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FTC: T-Mobile made millions in bogus charges

By Anne Flaherty

Associated Press

LAST UPDATED: 03:54 p.m. HST, Jul 01, 2014

WASHINGTON >> T-Mobile USA knowingly made hundreds of millions of dollars off its customers in potentially bogus charges, a federal regulator alleged Tuesday in a complaint likely to mar the reputation of a household name in wireless communications.

In its complaint filed in a federal court in Seattle, the Federal Trade Commission claimed that T-Mobile billed consumers for subscriptions to premium text services such as $10-per-month horoscopes that were never authorized by the account holder. The FTC alleges that T-Mobile collected as much as 40 percent of the charges, even after being alerted by other customers that the subscriptions were scams.

"It's wrong for a company like T-Mobile to profit from scams against its customers when there were clear warning signs the charges it was imposing were fraudulent," said FTC Chair Edith Ramirez in a statement. "The FTC's goal is to ensure that T-Mobile repays all its customers for these crammed charges."

The Federal Communications Commission has launched a separate inquiry into T-Mobile's billing practices, which could result in fines if it finds any wrongdoing.

The practice is often referred to as "cramming": businesses stuff a customer's bill with bogus charges associated with a third party. In this case, the FTC says T-Mobile should have realized that many of these premium text services were scams because of the high rate of customer complaints. In some cases, the FTC says, as many as 40 percent of customers demanded refunds in a single month on certain services.

The FTC said one way for consumers to try to prevent fraudulent charges is to ask their providers to block all third-party businesses from providing services on their phones.

T-Mobile did not immediately respond to a request for comment. Headquartered in Bellevue, Washington, T-Mobile US, Inc., is a publicly traded company. According to its website, Deutsche Telekom AG maintains a 67 percent ownership in the company's common stock.

Sprint Corp., the third-largest cellphone carrier, is in talks to buy T-Mobile US Inc., according to published reports. Analysts believe such a link-up would face stiff opposition from the same regulators who blocked AT&T from buying T-Mobile in 2011.

T-Mobile's stock fell 10 cents to $33.52 in afternoon trading.


Associated Press writer Anick Jesdanun contributed to this report.

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CriticalReader wrote:
Just the beginning. Too bad the NCAA investigators aren't looking at TMobile.
on July 1,2014 | 08:48AM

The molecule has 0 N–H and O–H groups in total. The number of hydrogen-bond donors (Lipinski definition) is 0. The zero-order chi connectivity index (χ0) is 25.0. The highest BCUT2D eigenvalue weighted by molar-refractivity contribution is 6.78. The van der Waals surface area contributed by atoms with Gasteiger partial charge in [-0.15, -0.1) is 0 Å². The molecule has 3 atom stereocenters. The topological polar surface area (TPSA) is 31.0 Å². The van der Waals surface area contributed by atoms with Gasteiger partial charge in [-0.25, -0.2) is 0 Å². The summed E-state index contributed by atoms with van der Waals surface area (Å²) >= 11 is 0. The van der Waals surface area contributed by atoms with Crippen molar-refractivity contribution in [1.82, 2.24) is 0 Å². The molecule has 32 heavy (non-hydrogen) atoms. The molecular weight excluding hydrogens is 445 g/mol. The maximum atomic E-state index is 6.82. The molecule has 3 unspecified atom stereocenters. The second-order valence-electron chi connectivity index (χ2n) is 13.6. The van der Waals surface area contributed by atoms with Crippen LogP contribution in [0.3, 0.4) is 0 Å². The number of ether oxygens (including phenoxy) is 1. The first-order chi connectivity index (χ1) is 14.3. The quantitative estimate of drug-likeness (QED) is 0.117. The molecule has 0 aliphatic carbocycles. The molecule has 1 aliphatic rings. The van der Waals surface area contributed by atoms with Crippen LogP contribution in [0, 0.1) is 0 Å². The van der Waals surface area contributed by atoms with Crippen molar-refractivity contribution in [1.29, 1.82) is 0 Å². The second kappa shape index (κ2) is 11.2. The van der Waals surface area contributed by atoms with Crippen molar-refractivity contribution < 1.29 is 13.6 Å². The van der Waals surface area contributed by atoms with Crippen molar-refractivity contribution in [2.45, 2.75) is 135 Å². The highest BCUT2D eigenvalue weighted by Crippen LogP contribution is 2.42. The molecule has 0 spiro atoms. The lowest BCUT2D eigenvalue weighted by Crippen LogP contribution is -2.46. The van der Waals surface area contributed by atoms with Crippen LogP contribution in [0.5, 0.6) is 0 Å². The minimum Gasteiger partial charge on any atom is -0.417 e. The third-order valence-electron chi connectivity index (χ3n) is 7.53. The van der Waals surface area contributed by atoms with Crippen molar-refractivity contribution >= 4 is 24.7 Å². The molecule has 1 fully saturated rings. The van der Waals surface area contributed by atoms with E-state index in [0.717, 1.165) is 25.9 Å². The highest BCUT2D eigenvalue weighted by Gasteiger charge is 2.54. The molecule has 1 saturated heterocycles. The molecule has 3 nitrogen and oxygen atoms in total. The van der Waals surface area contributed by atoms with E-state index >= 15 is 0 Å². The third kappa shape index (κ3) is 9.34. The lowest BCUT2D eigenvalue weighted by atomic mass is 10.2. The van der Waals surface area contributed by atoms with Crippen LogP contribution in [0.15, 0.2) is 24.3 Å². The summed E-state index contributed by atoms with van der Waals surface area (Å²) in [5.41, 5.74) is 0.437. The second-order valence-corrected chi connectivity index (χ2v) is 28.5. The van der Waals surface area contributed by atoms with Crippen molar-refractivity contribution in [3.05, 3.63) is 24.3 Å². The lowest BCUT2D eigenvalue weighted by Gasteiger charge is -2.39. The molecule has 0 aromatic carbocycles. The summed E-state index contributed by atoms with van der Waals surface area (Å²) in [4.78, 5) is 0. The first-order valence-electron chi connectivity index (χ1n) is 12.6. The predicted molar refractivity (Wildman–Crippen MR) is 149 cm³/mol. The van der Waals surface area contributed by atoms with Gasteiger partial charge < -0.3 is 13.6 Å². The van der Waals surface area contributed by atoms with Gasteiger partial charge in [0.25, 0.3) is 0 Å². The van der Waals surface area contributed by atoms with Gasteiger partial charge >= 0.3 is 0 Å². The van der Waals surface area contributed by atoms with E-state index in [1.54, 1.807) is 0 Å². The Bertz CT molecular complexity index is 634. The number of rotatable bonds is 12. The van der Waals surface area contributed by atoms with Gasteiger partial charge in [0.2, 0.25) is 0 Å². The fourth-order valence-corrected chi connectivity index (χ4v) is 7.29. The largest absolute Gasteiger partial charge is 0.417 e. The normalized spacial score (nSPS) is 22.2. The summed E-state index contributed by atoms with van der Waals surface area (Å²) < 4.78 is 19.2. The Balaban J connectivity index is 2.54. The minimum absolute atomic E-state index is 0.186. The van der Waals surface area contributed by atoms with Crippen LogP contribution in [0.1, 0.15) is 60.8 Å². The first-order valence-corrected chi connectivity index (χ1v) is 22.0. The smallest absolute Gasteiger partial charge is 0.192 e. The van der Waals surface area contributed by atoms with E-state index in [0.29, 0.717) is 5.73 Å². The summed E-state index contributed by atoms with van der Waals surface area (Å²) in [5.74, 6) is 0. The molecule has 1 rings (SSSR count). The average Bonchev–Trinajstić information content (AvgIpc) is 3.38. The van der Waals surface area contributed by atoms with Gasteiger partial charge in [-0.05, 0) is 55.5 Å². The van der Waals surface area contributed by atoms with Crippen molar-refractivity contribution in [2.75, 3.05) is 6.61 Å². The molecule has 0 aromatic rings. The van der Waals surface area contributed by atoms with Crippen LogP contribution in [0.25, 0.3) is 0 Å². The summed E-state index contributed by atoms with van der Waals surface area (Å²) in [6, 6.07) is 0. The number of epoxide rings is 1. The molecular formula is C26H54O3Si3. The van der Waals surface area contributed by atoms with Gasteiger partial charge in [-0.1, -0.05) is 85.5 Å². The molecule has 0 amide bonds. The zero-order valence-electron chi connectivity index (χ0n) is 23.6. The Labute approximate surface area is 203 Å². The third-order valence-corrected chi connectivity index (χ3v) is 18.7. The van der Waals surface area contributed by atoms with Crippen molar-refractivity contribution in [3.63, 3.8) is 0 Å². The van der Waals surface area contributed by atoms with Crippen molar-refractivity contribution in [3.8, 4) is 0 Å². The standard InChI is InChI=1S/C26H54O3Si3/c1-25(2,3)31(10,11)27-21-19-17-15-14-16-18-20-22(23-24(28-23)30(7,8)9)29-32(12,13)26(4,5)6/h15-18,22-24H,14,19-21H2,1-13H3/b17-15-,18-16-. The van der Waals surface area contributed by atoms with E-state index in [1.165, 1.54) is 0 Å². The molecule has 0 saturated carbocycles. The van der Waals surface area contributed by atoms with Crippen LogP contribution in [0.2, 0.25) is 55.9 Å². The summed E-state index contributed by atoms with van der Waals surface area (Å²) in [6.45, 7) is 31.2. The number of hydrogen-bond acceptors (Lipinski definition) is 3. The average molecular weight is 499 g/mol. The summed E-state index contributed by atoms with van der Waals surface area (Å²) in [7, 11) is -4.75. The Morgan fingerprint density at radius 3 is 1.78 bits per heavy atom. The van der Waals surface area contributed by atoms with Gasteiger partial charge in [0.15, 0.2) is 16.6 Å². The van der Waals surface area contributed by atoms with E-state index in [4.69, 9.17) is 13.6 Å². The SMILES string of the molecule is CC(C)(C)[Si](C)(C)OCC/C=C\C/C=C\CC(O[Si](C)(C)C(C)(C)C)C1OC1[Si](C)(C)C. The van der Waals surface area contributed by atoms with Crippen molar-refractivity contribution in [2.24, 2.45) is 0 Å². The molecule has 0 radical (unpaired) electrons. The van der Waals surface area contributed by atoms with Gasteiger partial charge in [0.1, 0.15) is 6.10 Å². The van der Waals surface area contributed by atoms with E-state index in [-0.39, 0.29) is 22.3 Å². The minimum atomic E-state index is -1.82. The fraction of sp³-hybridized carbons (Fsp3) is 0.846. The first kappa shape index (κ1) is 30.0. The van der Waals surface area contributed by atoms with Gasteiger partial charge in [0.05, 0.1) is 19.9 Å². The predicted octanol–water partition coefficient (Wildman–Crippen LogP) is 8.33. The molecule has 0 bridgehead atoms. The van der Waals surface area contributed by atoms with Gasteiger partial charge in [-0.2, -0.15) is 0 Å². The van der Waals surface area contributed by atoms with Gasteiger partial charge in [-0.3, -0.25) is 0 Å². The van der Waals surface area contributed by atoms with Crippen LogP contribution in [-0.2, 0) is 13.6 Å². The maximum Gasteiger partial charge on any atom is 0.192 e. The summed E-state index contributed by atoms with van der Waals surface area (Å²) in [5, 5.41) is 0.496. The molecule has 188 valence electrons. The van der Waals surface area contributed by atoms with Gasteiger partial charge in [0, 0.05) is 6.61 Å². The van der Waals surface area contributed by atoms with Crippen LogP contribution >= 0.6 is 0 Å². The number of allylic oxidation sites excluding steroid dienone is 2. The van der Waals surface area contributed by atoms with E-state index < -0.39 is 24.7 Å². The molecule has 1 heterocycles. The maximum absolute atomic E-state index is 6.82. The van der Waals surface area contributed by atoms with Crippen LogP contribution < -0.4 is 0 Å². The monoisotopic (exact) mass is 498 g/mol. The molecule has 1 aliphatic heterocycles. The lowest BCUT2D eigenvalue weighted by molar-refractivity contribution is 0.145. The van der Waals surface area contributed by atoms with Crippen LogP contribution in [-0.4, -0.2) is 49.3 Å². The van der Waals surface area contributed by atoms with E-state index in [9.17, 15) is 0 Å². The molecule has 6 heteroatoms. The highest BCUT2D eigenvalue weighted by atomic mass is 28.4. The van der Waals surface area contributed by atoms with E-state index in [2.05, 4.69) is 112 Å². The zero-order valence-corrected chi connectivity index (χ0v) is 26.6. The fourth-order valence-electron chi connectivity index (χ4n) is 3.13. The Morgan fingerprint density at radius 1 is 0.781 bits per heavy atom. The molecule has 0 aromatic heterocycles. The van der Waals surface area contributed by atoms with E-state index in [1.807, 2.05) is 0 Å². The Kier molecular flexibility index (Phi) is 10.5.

HonoluluHawaii wrote:
Better that the NCAA didn't look at T-Mobile, because the NCAA would have found nothing considering the NCAA has no subpoena powers. I'm glad I'm with Micronesian Telecom.
on July 1,2014 | 09:17AM
gth wrote:
...and I was thinking of switching from Sprint to T-Mobile.
on July 1,2014 | 08:53AM
Surfer_Dude wrote:
Why bother. Sprint is merging with tmobile.
on July 1,2014 | 09:15AM
HonoluluHawaii wrote:
Now both Sprint and T-mobile are tarnished because weren't those two proposing a shotgun marriage?
on July 1,2014 | 09:18AM
loquaciousone wrote:
I like my mobile provider. All I need is two cans and a long string.
on July 1,2014 | 09:12AM
HonoluluHawaii wrote:
Well then your mobile provider is the late coconut wireless.
on July 1,2014 | 09:29AM
cojef wrote:
Nice quips, love the humor.
on July 1,2014 | 11:51AM
whaole wrote:
I suspected this was occurring long ago because I was probably more keenly aware of my cell phone usage then most. I made it a point to thoroughly review my bill each cycle. Not surprisingly, I not only found the unauthorized billings for the aforementioned items but also found several more which include ring tone services, premium weather & storm alerts, games and even video and music services. I called T-Mobile and told them I explained the circumstances and literally refused to pay for things I did not subscribe to. They were very good, didn't hassle me at all, removed the services and credited my account. While that may the plus side for T-Mobile, sadly it should not have happened at all.
on July 1,2014 | 09:53AM
mitt_grund wrote:
Yup, I was charged for internet services. I had specifically asked internet option to be excluded from two phones on my account. I supposedly accessed the Internet on three specific dates on one of those phones. But service people quickly removed the charges when I called. But what about those who just pay their bills without review? Talk about a captive audience. Shame on you, T-Mobile. You make HEI/HECO/Lau look like angels.
on July 1,2014 | 10:35AM
cojef wrote:
Use a prepaid cellphone with Verizon with a $100 deposit . Usually last a year so that indicate how often I use the cellphone. Wife has the same deal and she visits Verizon earlier than I. Have a regular phone with Verizon and monthly charges are under $25 per month. T-mobile uses the numbers game, if you have 10 million subscribers even at $1 per month it translate to $10 Million. That aint hay?
on July 1,2014 | 12:01PM
localguy wrote:
I've had the T-Mobile pay by the month plan for several years. Not once have I had an extra charge applied. Those with contracts may not have noticed an extra charge.
on July 2,2014 | 06:58PM
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